Many neurological insults and neurodegenerative disorders are accompanied by an acute inflammatory reaction that can contribute to neuronal damage. This inflammation involves infiltration of bloodborne polymorphonuclear leukocytes (PMNs) into the injured brain area. The role of inflammation in brain injury, however, is controversial, because recent studies suggest that inflammation may actually be beneficial in the recovery from brain damage. Therefore, we investigated the effects of pathophysiologically relevant concentrations of PMNs in vitro on mixed hippocampal primary cultures. Rat PMNs and peripheral blood lymphocytes were isolated by density centrifugation and cocultured with hippocampal cells for 24-72 h plus or minus an excitotoxic insult (50 μM kainic acid) or 6-h oxygen glucose deprivation. Cell death was analyzed by immunocytochemistry, 3-(4,5-dimethylthiazol-2-yl)-2,5-diphenyl tetrazolium bromide assay, and neuron-specific [2,2′ -azino-bis(ethylbenzothiazoline-6-sulfonic acid)] assay. After 3 days of coculture in the absence of insult, PMNs caused massive neuron loss and dramatic morphological changes in glial cells (astrocyte detachment, aggregation). Furthermore PMNs exacerbated kainic acid- and oxygen glucose deprivation-induced neuron death by 20-30%. The cytotoxic effect of PMNs required heterocellular contact and were ameliorated by protease inhibitors. Lymphocytes, on the other hand, were not neurotoxic, but, instead, increased astrocyte proliferation. These findings suggest that PMN might represent a harmful part of inflammation after brain injury that can contribute to secondary damage.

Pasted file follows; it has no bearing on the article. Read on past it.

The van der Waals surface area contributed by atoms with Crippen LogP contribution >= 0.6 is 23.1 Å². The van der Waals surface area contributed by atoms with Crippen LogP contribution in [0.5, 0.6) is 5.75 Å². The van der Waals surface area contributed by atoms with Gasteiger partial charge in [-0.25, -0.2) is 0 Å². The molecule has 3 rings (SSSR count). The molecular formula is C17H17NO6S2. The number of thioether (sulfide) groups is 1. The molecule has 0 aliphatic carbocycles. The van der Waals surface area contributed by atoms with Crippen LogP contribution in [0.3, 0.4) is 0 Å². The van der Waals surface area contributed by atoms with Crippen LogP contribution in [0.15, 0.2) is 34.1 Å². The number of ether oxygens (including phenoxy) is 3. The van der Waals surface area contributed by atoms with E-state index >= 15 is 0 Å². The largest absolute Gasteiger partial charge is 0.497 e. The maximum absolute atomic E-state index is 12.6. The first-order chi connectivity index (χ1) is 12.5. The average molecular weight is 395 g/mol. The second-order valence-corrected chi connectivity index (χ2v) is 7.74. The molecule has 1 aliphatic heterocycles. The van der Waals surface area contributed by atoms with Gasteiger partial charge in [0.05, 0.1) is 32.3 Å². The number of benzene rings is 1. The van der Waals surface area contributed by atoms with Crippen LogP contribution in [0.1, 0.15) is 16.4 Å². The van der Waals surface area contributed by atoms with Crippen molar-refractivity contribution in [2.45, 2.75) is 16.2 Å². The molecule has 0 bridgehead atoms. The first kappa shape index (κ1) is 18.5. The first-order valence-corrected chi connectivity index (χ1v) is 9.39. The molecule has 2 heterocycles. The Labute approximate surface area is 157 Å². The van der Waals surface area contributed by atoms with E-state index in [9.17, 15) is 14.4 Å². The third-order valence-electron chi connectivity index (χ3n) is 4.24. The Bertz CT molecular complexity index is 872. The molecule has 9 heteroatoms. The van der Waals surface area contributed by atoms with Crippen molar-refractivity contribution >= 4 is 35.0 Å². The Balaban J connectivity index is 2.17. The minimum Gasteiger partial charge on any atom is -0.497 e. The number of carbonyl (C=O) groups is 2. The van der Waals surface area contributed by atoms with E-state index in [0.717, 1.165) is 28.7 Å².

|Original language||English (US)|
|Number of pages||6|
|Journal||Proceedings of the National Academy of Sciences of the United States of America|
|State||Published - Jan 1 2004|
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